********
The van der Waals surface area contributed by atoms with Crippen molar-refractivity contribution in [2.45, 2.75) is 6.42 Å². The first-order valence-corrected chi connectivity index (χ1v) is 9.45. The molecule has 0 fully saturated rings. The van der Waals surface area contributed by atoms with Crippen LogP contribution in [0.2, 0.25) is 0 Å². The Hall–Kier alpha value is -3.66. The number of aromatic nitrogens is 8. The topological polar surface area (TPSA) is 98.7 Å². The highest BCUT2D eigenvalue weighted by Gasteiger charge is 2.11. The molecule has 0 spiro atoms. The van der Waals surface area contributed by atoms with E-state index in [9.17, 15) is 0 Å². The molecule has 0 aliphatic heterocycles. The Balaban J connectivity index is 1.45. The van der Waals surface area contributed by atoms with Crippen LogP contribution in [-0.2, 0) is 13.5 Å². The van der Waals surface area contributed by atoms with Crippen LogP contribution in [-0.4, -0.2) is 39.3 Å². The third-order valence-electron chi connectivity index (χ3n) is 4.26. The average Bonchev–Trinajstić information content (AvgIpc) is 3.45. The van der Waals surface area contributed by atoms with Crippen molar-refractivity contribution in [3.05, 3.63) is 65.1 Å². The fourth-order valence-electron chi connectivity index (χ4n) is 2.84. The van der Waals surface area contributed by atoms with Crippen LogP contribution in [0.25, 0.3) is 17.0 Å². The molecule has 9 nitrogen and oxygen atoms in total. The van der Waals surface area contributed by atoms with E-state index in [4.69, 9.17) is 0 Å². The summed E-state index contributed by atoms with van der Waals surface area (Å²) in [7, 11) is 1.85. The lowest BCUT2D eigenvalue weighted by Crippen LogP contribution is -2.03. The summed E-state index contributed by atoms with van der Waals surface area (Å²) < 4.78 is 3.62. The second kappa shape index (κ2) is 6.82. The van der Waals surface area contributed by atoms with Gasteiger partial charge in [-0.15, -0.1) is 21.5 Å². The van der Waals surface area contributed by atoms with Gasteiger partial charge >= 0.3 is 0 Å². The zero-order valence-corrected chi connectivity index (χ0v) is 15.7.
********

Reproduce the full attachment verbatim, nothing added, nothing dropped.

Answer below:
The van der Waals surface area contributed by atoms with Crippen molar-refractivity contribution in [2.45, 2.75) is 6.42 Å². The first-order valence-corrected chi connectivity index (χ1v) is 9.45. The molecule has 0 fully saturated rings. The van der Waals surface area contributed by atoms with Crippen LogP contribution in [0.2, 0.25) is 0 Å². The Hall–Kier alpha value is -3.66. The number of aromatic nitrogens is 8. The topological polar surface area (TPSA) is 98.7 Å². The highest BCUT2D eigenvalue weighted by Gasteiger charge is 2.11. The molecule has 0 spiro atoms. The van der Waals surface area contributed by atoms with E-state index in [9.17, 15) is 0 Å². The molecule has 0 aliphatic heterocycles. The Balaban J connectivity index is 1.45. The van der Waals surface area contributed by atoms with Crippen LogP contribution in [-0.2, 0) is 13.5 Å². The van der Waals surface area contributed by atoms with Crippen LogP contribution in [-0.4, -0.2) is 39.3 Å². The third-order valence-electron chi connectivity index (χ3n) is 4.26. The average Bonchev–Trinajstić information content (AvgIpc) is 3.45. The van der Waals surface area contributed by atoms with Crippen molar-refractivity contribution in [3.05, 3.63) is 65.1 Å². The fourth-order valence-electron chi connectivity index (χ4n) is 2.84. The van der Waals surface area contributed by atoms with Crippen LogP contribution in [0.25, 0.3) is 17.0 Å². The molecule has 9 nitrogen and oxygen atoms in total. The van der Waals surface area contributed by atoms with E-state index in [4.69, 9.17) is 0 Å². The summed E-state index contributed by atoms with van der Waals surface area (Å²) in [7, 11) is 1.85. The lowest BCUT2D eigenvalue weighted by Crippen LogP contribution is -2.03. The summed E-state index contributed by atoms with van der Waals surface area (Å²) < 4.78 is 3.62. The second kappa shape index (κ2) is 6.82. The van der Waals surface area contributed by atoms with Gasteiger partial charge in [-0.15, -0.1) is 21.5 Å². The van der Waals surface area contributed by atoms with Gasteiger partial charge >= 0.3 is 0 Å². The zero-order valence-corrected chi connectivity index (χ0v) is 15.7.